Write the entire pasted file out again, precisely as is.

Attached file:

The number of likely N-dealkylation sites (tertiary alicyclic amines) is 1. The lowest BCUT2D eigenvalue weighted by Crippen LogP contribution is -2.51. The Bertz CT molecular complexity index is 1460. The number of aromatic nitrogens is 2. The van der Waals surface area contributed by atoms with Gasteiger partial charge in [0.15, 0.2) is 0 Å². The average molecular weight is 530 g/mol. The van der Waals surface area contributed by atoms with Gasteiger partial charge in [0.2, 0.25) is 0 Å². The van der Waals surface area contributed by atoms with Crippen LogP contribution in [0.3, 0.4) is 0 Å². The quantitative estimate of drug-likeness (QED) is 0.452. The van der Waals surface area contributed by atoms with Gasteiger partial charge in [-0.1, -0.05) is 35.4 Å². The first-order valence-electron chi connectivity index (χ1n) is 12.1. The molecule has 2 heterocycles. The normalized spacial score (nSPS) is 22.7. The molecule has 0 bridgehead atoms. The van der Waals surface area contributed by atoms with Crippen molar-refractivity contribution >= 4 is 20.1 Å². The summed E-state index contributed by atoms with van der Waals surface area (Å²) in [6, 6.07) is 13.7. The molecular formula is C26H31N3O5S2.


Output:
The number of likely N-dealkylation sites (tertiary alicyclic amines) is 1. The lowest BCUT2D eigenvalue weighted by Crippen LogP contribution is -2.51. The Bertz CT molecular complexity index is 1460. The number of aromatic nitrogens is 2. The van der Waals surface area contributed by atoms with Gasteiger partial charge in [0.15, 0.2) is 0 Å². The average molecular weight is 530 g/mol. The van der Waals surface area contributed by atoms with Gasteiger partial charge in [0.2, 0.25) is 0 Å². The van der Waals surface area contributed by atoms with Crippen LogP contribution in [0.3, 0.4) is 0 Å². The quantitative estimate of drug-likeness (QED) is 0.452. The van der Waals surface area contributed by atoms with Gasteiger partial charge in [-0.1, -0.05) is 35.4 Å². The first-order valence-electron chi connectivity index (χ1n) is 12.1. The molecule has 2 heterocycles. The normalized spacial score (nSPS) is 22.7. The molecule has 0 bridgehead atoms. The van der Waals surface area contributed by atoms with Crippen molar-refractivity contribution >= 4 is 20.1 Å². The summed E-state index contributed by atoms with van der Waals surface area (Å²) in [6, 6.07) is 13.7. The molecular formula is C26H31N3O5S2.